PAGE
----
EDITOR’S NOTE: As someone who grew up collecting Nike SB sneakers since the brand’s inception, spending every dollar I had on them even without actually knowing how to skate, this is my personal perspective on the brand over the last 15 years.
If you ask any OG sneakerhead in the scene, they’ll tell you that the mid-2000s saw an unprecedented rise in popularity and mainstream relevance for the Nike SB Dunk Low and High. A perfect combination of cool color names and a burgeoning internet chatroom and forum culture came together to form a flawless formula of success that launched “the golden age” of the infant category within Nike. With an already cult-like following, spanning from “Be True To Your School (BTTYS)” collegiate colorways to co.jp editions, the Dunk was the perfect neutral silhouette to start a skateboarding division.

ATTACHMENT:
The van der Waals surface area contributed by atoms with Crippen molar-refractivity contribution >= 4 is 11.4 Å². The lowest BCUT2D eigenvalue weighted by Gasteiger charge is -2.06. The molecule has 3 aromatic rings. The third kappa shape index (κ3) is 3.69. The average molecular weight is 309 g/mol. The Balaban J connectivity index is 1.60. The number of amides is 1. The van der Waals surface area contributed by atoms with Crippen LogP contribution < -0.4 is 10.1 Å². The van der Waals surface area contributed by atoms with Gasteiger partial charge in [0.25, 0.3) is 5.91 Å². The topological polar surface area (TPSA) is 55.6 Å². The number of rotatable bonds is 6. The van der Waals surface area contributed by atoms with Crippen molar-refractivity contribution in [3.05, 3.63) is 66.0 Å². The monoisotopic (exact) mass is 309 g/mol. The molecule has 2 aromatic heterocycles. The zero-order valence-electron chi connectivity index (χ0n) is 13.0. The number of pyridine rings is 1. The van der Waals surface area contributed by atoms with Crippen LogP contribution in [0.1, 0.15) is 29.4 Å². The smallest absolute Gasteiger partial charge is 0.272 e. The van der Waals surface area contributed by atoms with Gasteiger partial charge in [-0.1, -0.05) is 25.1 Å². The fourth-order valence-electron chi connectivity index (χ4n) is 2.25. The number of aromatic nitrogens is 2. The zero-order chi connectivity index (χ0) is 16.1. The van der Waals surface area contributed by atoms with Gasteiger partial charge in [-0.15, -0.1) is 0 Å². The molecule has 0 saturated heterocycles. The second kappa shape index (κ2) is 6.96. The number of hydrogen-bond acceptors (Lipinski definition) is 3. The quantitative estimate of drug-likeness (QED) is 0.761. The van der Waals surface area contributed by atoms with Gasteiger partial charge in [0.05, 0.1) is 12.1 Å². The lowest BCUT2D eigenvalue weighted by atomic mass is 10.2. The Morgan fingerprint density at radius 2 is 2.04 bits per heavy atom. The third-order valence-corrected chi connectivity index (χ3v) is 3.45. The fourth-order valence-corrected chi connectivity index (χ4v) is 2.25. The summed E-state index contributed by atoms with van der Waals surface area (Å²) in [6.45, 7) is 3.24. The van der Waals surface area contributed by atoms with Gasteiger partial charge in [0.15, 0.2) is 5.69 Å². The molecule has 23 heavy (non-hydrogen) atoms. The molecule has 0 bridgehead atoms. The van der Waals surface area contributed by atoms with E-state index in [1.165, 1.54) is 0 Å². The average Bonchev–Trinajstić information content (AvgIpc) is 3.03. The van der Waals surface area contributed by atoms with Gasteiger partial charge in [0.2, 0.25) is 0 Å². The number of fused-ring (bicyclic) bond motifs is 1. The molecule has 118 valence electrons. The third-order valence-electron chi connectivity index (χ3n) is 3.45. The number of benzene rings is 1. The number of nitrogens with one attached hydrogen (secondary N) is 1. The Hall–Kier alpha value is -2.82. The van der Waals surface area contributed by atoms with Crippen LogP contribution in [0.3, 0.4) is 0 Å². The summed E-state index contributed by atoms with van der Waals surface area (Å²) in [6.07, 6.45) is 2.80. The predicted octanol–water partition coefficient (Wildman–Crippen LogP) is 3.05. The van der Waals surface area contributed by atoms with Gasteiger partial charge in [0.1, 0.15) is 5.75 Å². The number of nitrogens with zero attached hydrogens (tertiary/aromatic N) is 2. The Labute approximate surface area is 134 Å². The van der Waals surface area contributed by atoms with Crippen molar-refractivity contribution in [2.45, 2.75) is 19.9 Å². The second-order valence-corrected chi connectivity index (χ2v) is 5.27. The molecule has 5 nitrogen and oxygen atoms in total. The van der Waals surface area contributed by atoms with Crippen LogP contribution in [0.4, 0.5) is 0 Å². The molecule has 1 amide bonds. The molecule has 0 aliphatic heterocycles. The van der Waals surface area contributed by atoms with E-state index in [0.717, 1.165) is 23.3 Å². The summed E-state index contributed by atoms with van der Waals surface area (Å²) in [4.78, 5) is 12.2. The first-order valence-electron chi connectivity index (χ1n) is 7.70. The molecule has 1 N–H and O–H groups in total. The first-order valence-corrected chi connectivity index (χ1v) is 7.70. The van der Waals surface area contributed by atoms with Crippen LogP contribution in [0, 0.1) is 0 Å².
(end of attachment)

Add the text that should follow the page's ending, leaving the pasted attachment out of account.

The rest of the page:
My first memories of the Nike SB brand aren’t even related to skateboarding. Before the skate division was formed in 2002, I was already one of those people who were into Dunks because they were lighter, slimmer and overall better looking in shape than the Air Force 1 — a staple in New York City where I grew up. The pair that pulled me in hard was the 2003 Nike Dunk Low “Stash” — everything about it at the time (and even now) screamed New York City culture; the black and grey color scheme combined with the wet paint drip effect and graffiti signature was absolute perfection. So it didn’t come as a surprise when I quickly discovered Pro B models — Nike Dunk Lows with fat tongues — by researching, asking around local shops and joining multiple internet forums. When the original Nike SB team of Richard Mulder, Danny Supa, Reese Forbes and Gino Iannucci was formed, I wasn’t a skater, but I knew the Nike SB line was my style from the moment I set eyes on the blue and orange pair of Danny Supa Nike Dunk Lows.